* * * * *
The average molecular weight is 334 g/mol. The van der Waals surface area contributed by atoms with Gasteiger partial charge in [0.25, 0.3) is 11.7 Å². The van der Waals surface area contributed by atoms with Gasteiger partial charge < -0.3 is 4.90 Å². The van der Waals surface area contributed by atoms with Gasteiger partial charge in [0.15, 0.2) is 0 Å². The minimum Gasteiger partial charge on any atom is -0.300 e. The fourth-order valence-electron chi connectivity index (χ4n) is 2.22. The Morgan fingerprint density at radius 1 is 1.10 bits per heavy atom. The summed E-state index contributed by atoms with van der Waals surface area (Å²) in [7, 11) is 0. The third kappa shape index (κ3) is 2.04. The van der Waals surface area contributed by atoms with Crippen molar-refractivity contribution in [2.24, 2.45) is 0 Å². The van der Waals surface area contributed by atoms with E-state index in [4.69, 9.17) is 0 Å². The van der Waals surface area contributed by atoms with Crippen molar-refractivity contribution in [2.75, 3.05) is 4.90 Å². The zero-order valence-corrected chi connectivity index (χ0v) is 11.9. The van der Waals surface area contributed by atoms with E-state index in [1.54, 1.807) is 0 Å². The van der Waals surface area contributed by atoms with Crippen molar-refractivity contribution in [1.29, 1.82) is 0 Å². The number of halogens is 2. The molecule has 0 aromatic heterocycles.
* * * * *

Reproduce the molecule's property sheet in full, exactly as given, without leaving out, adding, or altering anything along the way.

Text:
The average molecular weight is 334 g/mol. The van der Waals surface area contributed by atoms with Gasteiger partial charge in [0.25, 0.3) is 11.7 Å². The van der Waals surface area contributed by atoms with Gasteiger partial charge < -0.3 is 4.90 Å². The van der Waals surface area contributed by atoms with Gasteiger partial charge in [0.15, 0.2) is 0 Å². The minimum Gasteiger partial charge on any atom is -0.300 e. The fourth-order valence-electron chi connectivity index (χ4n) is 2.22. The Morgan fingerprint density at radius 1 is 1.10 bits per heavy atom. The summed E-state index contributed by atoms with van der Waals surface area (Å²) in [7, 11) is 0. The third kappa shape index (κ3) is 2.04. The van der Waals surface area contributed by atoms with Crippen molar-refractivity contribution in [2.24, 2.45) is 0 Å². The van der Waals surface area contributed by atoms with E-state index in [4.69, 9.17) is 0 Å². The van der Waals surface area contributed by atoms with Crippen molar-refractivity contribution in [2.75, 3.05) is 4.90 Å². The zero-order valence-corrected chi connectivity index (χ0v) is 11.9. The van der Waals surface area contributed by atoms with E-state index in [1.54, 1.807) is 0 Å². The van der Waals surface area contributed by atoms with Crippen molar-refractivity contribution in [1.29, 1.82) is 0 Å². The number of halogens is 2. The molecule has 0 aromatic heterocycles.